Covid19 created the ultimate corporate culture shock

Covid-19 created the ultimate corporate culture shock

Travelling is exhilarating. It offers you new world views, increases your cultural awareness, and lets you explore the unfamiliar. But it can also leave you feeling lost.

17 December 2020

Working remotely can be a remarkably similar experience. For instance, we were forced to adapt quickly to an unfamiliar environment when Covid-19 arrived. There was also no time to blame technology, nor be able to connect remotely. We were also expected to conduct video conference calls seamlessly with our colleagues from home.

Unspoken rules were instantly established. Screen backgrounds on Zoom calls suddenly mattered. You had to give the illusion of being dressed well, at least above the waistline. And your living room needed to be tidy, at least within camera shot.

This was the biggest work-life experiment in human history. We shouldn’t underestimate how significant this is.

If there wasa quote for 2020, it would be, "You're on mute".

The office culture disappeared

Some of us felt lost.We couldn't get together with our colleagues and meet face-to-face. We were surrounded by a sea of career uncertainty.

In an office, being visible is valuable. Management can physically see you working and measure the value you have as a skilled employer. You’re more able to demonstrate your skill set directly to them which gives you job security.

Consequently, the pandemic created the ultimate corporate culture shock. And the repercussions from this are now being felt in the recruitment industry.

Candidates are now less likely to move

The dramatic change in corporate culture has reduce the willingness of some candidates to consider moving roles. Changing jobs is risky. When you first start a new position it’s important to leave a good impression. That means being visible and being seen to work hard. For skilled employees this requires voracious networking within the company and hard work.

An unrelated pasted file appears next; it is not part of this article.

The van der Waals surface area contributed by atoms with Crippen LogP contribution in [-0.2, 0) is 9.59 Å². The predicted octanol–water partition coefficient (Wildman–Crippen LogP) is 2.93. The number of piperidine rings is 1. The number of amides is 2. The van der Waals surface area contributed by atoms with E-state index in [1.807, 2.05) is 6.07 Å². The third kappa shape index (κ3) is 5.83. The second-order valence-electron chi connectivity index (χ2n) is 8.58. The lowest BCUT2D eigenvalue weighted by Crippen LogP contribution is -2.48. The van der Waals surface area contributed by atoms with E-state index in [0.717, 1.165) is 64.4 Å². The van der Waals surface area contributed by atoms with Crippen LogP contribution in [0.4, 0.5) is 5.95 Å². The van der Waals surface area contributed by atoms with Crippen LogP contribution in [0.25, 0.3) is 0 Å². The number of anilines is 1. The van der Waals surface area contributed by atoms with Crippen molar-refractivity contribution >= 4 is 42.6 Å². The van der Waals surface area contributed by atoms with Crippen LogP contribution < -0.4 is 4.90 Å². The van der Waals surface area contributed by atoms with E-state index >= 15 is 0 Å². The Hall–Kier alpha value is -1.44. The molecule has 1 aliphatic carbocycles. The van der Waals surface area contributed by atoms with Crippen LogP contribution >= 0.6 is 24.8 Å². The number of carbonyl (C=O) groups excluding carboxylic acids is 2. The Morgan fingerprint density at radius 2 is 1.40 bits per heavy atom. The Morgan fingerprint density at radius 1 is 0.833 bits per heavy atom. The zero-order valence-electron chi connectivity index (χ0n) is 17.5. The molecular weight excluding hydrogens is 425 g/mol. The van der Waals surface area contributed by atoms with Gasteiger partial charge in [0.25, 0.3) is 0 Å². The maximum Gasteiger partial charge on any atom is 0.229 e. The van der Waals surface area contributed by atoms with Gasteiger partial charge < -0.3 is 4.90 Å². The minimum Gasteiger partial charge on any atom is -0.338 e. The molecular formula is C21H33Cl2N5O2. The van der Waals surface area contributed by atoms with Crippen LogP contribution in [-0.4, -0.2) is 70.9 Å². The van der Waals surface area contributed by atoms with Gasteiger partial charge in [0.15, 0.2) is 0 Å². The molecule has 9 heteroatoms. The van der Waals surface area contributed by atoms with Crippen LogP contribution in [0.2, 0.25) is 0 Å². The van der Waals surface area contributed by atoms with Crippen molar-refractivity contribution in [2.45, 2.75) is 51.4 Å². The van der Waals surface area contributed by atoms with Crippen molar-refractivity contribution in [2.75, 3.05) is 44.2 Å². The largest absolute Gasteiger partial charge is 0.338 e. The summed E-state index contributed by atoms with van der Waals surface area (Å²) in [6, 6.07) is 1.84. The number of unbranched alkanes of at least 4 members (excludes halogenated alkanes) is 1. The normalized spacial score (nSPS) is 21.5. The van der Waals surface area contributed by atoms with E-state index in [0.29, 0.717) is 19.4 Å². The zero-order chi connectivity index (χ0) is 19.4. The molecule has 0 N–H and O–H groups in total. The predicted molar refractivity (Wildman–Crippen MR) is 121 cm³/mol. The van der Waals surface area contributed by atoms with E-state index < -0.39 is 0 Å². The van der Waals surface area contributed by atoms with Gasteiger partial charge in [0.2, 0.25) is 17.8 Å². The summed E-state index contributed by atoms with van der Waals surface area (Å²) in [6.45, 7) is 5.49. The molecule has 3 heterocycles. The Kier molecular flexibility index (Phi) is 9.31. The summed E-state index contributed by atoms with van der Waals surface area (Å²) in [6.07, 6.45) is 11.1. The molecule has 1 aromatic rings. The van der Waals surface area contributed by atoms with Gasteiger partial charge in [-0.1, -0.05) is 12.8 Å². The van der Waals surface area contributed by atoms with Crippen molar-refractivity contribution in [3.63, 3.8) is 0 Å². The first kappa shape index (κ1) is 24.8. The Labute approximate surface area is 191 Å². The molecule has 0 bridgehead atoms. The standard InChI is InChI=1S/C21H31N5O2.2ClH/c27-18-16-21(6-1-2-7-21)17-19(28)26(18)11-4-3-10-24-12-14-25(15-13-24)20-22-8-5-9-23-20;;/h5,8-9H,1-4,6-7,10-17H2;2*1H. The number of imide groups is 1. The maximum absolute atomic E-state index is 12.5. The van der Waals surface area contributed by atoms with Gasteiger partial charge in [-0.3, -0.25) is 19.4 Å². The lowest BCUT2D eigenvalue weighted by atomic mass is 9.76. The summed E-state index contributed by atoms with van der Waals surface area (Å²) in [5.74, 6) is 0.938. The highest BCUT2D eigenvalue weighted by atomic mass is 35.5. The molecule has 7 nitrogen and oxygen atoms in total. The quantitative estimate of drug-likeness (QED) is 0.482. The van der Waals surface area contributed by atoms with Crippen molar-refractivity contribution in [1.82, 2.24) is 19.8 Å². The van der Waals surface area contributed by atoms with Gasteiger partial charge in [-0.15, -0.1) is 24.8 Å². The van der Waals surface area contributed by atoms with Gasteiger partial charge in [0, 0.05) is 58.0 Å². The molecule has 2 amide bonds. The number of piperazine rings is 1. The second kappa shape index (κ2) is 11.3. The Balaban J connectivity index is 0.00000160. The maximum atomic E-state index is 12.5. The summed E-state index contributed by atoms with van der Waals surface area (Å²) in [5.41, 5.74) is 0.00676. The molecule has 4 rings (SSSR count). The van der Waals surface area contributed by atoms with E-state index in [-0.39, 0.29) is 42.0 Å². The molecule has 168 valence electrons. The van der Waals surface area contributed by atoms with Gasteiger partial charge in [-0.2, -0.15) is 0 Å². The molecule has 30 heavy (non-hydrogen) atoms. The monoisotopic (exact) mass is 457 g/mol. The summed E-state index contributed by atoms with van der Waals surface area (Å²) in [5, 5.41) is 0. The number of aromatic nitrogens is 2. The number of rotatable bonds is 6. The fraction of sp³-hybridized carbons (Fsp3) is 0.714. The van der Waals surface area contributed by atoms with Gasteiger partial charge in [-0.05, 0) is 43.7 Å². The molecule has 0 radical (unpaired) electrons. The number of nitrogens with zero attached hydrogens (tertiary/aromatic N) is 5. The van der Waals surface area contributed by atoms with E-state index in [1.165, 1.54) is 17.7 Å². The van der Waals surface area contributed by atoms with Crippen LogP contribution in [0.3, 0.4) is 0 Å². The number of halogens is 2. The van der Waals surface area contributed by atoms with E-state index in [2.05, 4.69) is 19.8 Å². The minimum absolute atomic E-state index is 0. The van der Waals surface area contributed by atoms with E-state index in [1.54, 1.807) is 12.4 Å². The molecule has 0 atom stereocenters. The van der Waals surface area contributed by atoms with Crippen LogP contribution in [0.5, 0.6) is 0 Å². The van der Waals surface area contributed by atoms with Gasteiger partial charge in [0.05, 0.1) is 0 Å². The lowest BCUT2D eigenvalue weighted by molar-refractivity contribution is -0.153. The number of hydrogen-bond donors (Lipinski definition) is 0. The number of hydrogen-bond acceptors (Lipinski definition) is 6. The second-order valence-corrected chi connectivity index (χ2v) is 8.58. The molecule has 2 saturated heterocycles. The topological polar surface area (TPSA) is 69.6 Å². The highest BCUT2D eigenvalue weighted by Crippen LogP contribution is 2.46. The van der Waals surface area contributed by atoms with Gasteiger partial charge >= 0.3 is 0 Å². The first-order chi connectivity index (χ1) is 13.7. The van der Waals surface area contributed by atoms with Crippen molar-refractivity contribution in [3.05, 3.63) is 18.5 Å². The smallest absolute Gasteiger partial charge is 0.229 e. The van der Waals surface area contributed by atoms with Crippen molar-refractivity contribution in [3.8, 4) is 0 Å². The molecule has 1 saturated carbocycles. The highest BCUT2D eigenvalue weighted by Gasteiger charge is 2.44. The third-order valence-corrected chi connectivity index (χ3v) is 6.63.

If you join a company in a remote setting, then showing off these attributes is much harder. It’s difficult to be visible if you are not physically in the office. Consequently, there has been a reluctance by some candidates to move because in their minds it’s just too risky right now.

Companies are also hiring differently

Covid’s corporate culture shock is also changing the way companies hire. They now have to manage a remote workforce, therefore the qualities they look for in a candidate need to reflect this new environment.

For instance, being a good cultural fit within the office environment is now less important than being able to work autonomously and without close supervision. Moreover, these changes in how we work are likely to persist long after the pandemic has passed. Therefore, recruitment is likely to have been permanently altered.

Companies are using new techniques to assess candidates. For instance, we are seeing the increasing use of psychometric testing to evaluate the personalities of those being hired. We are also seeing the increasing use of video conference interviews. This offers a lot more flexibility, as first round interviews could be carried out very efficiently without the need to organise schedules and book meeting rooms.

The onboarding process has also change quite significantly. During the lockdown, those recruited before the hiring freeze kicked in, needed to be onboarded virtually. In some instances, laptops and other IT equipment were shipped directly to their homes.

Starting a new job remotely has its challenges

Working remotely can make it difficult to integrate. It takes longer because of the lack of face-to-face contact with your new colleagues. Typically, when you start a new role – especially if you are in a skilled position – being visible is very important. This is difficult to achieve if you are working from home.

The other issue is that companies may also favour existing employees over new hires. For instance, it’s cheaper to move employees from one department to another and have them reskilled. There is less risk in this approach because these employees already established and fit in with the corporate culture.

What does this mean for job candidates?

It’s all a matter of perspective. The pandemic has been hugely disruptive to our working lives and has completely change the hiring process. Jobs have been lost, yet new jobs have been created.

It’s true that companies will look for different characteristics in the candidates they hire. However, where there is change, there are also great opportunities. In this age of great disruption, being willing to move when others aren’t and being able to adapt, will propel your career forward.